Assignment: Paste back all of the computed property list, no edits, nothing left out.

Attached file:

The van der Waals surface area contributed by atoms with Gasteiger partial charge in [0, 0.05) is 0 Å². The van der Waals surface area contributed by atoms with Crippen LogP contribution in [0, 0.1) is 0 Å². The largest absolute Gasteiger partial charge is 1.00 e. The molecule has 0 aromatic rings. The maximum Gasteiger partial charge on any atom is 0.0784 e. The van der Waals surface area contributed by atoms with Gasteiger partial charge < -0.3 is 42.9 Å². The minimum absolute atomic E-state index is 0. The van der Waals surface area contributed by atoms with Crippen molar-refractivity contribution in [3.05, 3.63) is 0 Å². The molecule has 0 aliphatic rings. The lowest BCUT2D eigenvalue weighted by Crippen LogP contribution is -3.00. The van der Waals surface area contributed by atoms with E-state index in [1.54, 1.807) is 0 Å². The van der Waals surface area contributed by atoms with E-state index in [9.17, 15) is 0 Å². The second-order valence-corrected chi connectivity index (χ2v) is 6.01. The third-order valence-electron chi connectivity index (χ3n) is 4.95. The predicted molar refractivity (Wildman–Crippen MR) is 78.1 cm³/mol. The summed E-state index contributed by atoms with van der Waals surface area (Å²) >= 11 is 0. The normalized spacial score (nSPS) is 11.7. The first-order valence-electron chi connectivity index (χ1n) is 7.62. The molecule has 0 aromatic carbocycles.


The van der Waals surface area contributed by atoms with Gasteiger partial charge in [0, 0.05) is 0 Å². The van der Waals surface area contributed by atoms with Crippen LogP contribution in [0, 0.1) is 0 Å². The largest absolute Gasteiger partial charge is 1.00 e. The molecule has 0 aromatic rings. The maximum Gasteiger partial charge on any atom is 0.0784 e. The van der Waals surface area contributed by atoms with Gasteiger partial charge < -0.3 is 42.9 Å². The minimum absolute atomic E-state index is 0. The van der Waals surface area contributed by atoms with Crippen molar-refractivity contribution in [3.05, 3.63) is 0 Å². The molecule has 0 aliphatic rings. The lowest BCUT2D eigenvalue weighted by Crippen LogP contribution is -3.00. The van der Waals surface area contributed by atoms with E-state index in [1.54, 1.807) is 0 Å². The van der Waals surface area contributed by atoms with E-state index in [9.17, 15) is 0 Å². The second-order valence-corrected chi connectivity index (χ2v) is 6.01. The third-order valence-electron chi connectivity index (χ3n) is 4.95. The predicted molar refractivity (Wildman–Crippen MR) is 78.1 cm³/mol. The summed E-state index contributed by atoms with van der Waals surface area (Å²) >= 11 is 0. The normalized spacial score (nSPS) is 11.7. The first-order valence-electron chi connectivity index (χ1n) is 7.62. The molecule has 0 aromatic carbocycles.